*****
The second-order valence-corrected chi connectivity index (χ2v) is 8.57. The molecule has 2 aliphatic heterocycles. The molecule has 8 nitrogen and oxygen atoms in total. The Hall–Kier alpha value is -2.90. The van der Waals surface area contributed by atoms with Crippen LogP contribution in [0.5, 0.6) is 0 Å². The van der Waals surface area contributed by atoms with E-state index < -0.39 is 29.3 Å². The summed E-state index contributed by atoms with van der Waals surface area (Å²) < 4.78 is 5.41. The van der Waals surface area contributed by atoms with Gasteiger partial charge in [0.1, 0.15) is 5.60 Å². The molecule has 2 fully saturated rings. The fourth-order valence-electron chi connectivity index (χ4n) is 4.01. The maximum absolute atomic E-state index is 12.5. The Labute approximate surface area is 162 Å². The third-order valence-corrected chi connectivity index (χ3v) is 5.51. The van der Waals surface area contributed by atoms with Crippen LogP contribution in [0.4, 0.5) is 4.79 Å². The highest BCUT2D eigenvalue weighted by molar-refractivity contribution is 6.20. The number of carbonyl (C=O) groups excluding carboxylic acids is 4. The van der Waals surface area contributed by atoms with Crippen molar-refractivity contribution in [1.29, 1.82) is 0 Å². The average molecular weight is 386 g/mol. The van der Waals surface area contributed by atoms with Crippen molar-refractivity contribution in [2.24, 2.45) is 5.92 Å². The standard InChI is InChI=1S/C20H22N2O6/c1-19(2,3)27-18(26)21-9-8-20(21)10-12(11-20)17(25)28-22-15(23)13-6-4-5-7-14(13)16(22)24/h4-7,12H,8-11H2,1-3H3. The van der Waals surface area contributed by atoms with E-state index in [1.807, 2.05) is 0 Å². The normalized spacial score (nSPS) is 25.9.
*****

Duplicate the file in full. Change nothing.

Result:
The second-order valence-corrected chi connectivity index (χ2v) is 8.57. The molecule has 2 aliphatic heterocycles. The molecule has 8 nitrogen and oxygen atoms in total. The Hall–Kier alpha value is -2.90. The van der Waals surface area contributed by atoms with Crippen LogP contribution in [0.5, 0.6) is 0 Å². The van der Waals surface area contributed by atoms with E-state index < -0.39 is 29.3 Å². The summed E-state index contributed by atoms with van der Waals surface area (Å²) < 4.78 is 5.41. The van der Waals surface area contributed by atoms with Gasteiger partial charge in [0.1, 0.15) is 5.60 Å². The molecule has 2 fully saturated rings. The fourth-order valence-electron chi connectivity index (χ4n) is 4.01. The maximum absolute atomic E-state index is 12.5. The Labute approximate surface area is 162 Å². The third-order valence-corrected chi connectivity index (χ3v) is 5.51. The van der Waals surface area contributed by atoms with Crippen LogP contribution in [0.4, 0.5) is 4.79 Å². The highest BCUT2D eigenvalue weighted by molar-refractivity contribution is 6.20. The number of carbonyl (C=O) groups excluding carboxylic acids is 4. The van der Waals surface area contributed by atoms with Crippen molar-refractivity contribution in [1.29, 1.82) is 0 Å². The average molecular weight is 386 g/mol. The van der Waals surface area contributed by atoms with Crippen molar-refractivity contribution in [2.24, 2.45) is 5.92 Å². The standard InChI is InChI=1S/C20H22N2O6/c1-19(2,3)27-18(26)21-9-8-20(21)10-12(11-20)17(25)28-22-15(23)13-6-4-5-7-14(13)16(22)24/h4-7,12H,8-11H2,1-3H3. The van der Waals surface area contributed by atoms with E-state index in [1.807, 2.05) is 0 Å². The normalized spacial score (nSPS) is 25.9.